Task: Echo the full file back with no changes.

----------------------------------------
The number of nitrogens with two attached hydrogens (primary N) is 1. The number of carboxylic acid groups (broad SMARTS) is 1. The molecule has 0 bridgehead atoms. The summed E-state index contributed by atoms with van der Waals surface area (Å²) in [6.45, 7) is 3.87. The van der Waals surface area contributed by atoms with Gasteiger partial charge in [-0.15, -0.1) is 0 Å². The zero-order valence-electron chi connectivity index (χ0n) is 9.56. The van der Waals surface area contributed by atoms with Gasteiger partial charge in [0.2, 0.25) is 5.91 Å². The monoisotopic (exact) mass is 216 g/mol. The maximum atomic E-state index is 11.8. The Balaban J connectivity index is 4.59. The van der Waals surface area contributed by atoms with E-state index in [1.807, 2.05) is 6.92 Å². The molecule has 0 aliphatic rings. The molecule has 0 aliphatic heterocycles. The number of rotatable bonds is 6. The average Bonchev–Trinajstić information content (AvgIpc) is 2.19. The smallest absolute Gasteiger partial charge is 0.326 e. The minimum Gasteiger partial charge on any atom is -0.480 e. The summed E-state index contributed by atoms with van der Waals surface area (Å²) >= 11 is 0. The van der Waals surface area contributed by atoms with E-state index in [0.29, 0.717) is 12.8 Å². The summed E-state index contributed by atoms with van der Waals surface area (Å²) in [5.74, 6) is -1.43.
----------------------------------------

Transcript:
The number of nitrogens with two attached hydrogens (primary N) is 1. The number of carboxylic acid groups (broad SMARTS) is 1. The molecule has 0 bridgehead atoms. The summed E-state index contributed by atoms with van der Waals surface area (Å²) in [6.45, 7) is 3.87. The van der Waals surface area contributed by atoms with Gasteiger partial charge in [-0.15, -0.1) is 0 Å². The zero-order valence-electron chi connectivity index (χ0n) is 9.56. The van der Waals surface area contributed by atoms with Gasteiger partial charge in [0.2, 0.25) is 5.91 Å². The monoisotopic (exact) mass is 216 g/mol. The maximum atomic E-state index is 11.8. The Balaban J connectivity index is 4.59. The van der Waals surface area contributed by atoms with E-state index in [1.807, 2.05) is 6.92 Å². The molecule has 0 aliphatic rings. The molecule has 0 aliphatic heterocycles. The number of rotatable bonds is 6. The average Bonchev–Trinajstić information content (AvgIpc) is 2.19. The smallest absolute Gasteiger partial charge is 0.326 e. The minimum Gasteiger partial charge on any atom is -0.480 e. The summed E-state index contributed by atoms with van der Waals surface area (Å²) >= 11 is 0. The van der Waals surface area contributed by atoms with E-state index in [0.29, 0.717) is 12.8 Å². The summed E-state index contributed by atoms with van der Waals surface area (Å²) in [5.74, 6) is -1.43.